Proponents of treatments that didn’t make the grade have strongly challenged IOM’s conclusions. Some researchers, including John Carlson, former editor of the International Journal of Stress Management and author of an EMDR study which the IOM report found lacking, wrote the IOM committee that they’d ignored or misstated information in several studies. Critics also complained that a number of treatments IOM failed to find effective are recommended by prestigious mental health and governmental organizations around the world. For example, Britain’s Cochrane Report of April 20, 2005, prepared by a group of international health care reviewers, endorses stress management and EMDR as PTSD treatments, with EMDR’s efficacy matching that of exposure therapy.

Even supporters of the IOM report, like PTSD expert Richard McNally, director of clinical training at Harvard University, agree that the IOM used unusually rigorous standards, raising methodological issues often overlooked by reviewers. For example, the IOM was dissatisfied with the way many studies handled treatment dropouts. It criticized studies run by people with a “financial or intellectual interest” in the outcome, although other organizations believe that the risk of researcher bias is outweighed by the fact that familiarity with a treatment helps ensure it’s conducted correctly. Some approaches that have proven to be effective with PTSD were discounted because of the restricted populations they examined. The IOM felt, for example, that what works for a rape victim with PTSD may not work for a soldier. While McNally sees in this a move by the IOM to improve research guidelines, critics like Carlson accuse the report of selectively moving the goalposts to favor exposure therapy.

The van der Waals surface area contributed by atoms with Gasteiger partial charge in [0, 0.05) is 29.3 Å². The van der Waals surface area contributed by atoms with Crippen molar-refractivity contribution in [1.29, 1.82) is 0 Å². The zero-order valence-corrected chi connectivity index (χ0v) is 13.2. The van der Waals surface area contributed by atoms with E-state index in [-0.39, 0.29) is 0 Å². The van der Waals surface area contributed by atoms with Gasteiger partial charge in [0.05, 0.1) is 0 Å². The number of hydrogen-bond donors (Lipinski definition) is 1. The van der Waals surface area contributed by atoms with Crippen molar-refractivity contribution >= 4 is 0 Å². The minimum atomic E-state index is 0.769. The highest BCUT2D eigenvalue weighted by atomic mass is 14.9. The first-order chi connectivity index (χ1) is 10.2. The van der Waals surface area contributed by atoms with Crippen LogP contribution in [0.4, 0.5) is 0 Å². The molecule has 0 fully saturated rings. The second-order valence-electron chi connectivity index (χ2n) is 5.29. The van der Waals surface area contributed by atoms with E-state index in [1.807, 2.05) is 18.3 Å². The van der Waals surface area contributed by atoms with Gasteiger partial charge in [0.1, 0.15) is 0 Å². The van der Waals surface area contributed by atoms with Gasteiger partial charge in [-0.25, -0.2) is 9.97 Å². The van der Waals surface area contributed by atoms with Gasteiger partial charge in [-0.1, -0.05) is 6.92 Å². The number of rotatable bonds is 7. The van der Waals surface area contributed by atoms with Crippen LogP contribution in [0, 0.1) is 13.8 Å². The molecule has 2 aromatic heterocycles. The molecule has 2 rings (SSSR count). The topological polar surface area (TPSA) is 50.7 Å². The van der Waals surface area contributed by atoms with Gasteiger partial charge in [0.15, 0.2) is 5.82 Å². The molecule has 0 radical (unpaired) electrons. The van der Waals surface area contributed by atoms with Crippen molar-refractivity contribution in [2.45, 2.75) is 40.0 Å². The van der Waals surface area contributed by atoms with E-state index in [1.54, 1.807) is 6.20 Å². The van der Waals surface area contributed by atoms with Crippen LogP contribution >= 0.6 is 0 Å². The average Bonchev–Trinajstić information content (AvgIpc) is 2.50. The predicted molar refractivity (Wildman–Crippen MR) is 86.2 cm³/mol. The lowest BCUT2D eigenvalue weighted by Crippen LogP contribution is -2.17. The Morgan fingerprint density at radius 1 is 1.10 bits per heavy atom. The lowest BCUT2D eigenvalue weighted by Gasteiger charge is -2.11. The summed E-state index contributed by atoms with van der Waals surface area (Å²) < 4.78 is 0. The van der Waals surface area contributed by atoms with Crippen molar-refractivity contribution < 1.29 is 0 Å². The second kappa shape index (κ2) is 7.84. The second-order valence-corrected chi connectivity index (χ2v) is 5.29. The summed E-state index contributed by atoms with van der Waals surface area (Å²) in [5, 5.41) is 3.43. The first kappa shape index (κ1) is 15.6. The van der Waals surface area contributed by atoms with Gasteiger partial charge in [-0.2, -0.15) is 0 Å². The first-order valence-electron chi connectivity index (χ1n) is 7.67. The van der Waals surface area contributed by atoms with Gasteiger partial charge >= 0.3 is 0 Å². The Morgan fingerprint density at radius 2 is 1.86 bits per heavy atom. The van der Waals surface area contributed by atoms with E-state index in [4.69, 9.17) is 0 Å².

Although the IOM stresses that its report isn’t saying that other treatments are ineffective—it’s merely calling for more research on them—the Department of Veterans Affairs (VA) has announced that it’s ramping up efforts to train its staff in exposure therapy. Larry Scott, founder of VA Watchdog, a veterans’ advocacy group, contends that the IOM report furthers the VA’s real intention: to curtail spiraling disability benefits by narrowing the diagnosis and treatment of PTSD.

Critics have long claimed that efficiency in the health care system is too often achieved by narrowing the definition of a disorder and limiting treatment objectives, leaving many prospective clients without access to any care and forcing others to settle for abbreviated treatments. Scott fears that the long-term effect of the IOM report will be that veterans are called upon to make yet one more sacrifice—this time, in the name of treatment “efficiency.”

Meditating for Clients

In the January/February Psychotherapy Networker, Jerome Front wrote about training therapists to do mindful meditation—not to learn an anxiety-or stress-reducing technique that they can pass on to their clients, but to enhance their own therapeutic insight and skills. A study reported in last October’s Psychotherapy and Psychosomatics supports Front’s view of the clinical value of meditation for therapists.